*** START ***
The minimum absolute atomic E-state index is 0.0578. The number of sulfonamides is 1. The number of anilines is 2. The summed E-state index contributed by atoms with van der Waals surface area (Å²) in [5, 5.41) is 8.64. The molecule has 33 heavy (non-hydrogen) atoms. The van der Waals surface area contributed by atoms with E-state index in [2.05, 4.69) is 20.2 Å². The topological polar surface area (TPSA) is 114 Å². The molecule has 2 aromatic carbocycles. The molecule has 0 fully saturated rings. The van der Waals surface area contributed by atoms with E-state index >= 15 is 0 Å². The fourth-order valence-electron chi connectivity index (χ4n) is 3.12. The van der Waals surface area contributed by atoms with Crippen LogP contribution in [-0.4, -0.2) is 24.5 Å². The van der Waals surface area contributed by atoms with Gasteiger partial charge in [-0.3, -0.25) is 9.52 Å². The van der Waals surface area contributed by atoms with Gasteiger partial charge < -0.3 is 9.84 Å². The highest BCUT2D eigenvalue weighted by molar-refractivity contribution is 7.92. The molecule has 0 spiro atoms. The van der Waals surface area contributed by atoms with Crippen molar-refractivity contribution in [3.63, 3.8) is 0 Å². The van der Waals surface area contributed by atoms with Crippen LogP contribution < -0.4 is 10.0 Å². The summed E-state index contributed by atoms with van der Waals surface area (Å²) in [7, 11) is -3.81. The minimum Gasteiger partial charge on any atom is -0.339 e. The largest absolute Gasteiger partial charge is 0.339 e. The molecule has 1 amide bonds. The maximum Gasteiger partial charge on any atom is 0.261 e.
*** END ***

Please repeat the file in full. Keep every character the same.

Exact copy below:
The minimum absolute atomic E-state index is 0.0578. The number of sulfonamides is 1. The number of anilines is 2. The summed E-state index contributed by atoms with van der Waals surface area (Å²) in [5, 5.41) is 8.64. The molecule has 33 heavy (non-hydrogen) atoms. The van der Waals surface area contributed by atoms with E-state index in [2.05, 4.69) is 20.2 Å². The topological polar surface area (TPSA) is 114 Å². The molecule has 2 aromatic carbocycles. The molecule has 0 fully saturated rings. The van der Waals surface area contributed by atoms with E-state index >= 15 is 0 Å². The fourth-order valence-electron chi connectivity index (χ4n) is 3.12. The van der Waals surface area contributed by atoms with Crippen LogP contribution in [-0.4, -0.2) is 24.5 Å². The van der Waals surface area contributed by atoms with Gasteiger partial charge in [-0.3, -0.25) is 9.52 Å². The van der Waals surface area contributed by atoms with Gasteiger partial charge < -0.3 is 9.84 Å². The highest BCUT2D eigenvalue weighted by molar-refractivity contribution is 7.92. The molecule has 0 spiro atoms. The van der Waals surface area contributed by atoms with Crippen molar-refractivity contribution in [3.63, 3.8) is 0 Å². The van der Waals surface area contributed by atoms with Crippen LogP contribution < -0.4 is 10.0 Å². The summed E-state index contributed by atoms with van der Waals surface area (Å²) in [7, 11) is -3.81. The minimum Gasteiger partial charge on any atom is -0.339 e. The largest absolute Gasteiger partial charge is 0.339 e. The molecule has 1 amide bonds. The maximum Gasteiger partial charge on any atom is 0.261 e.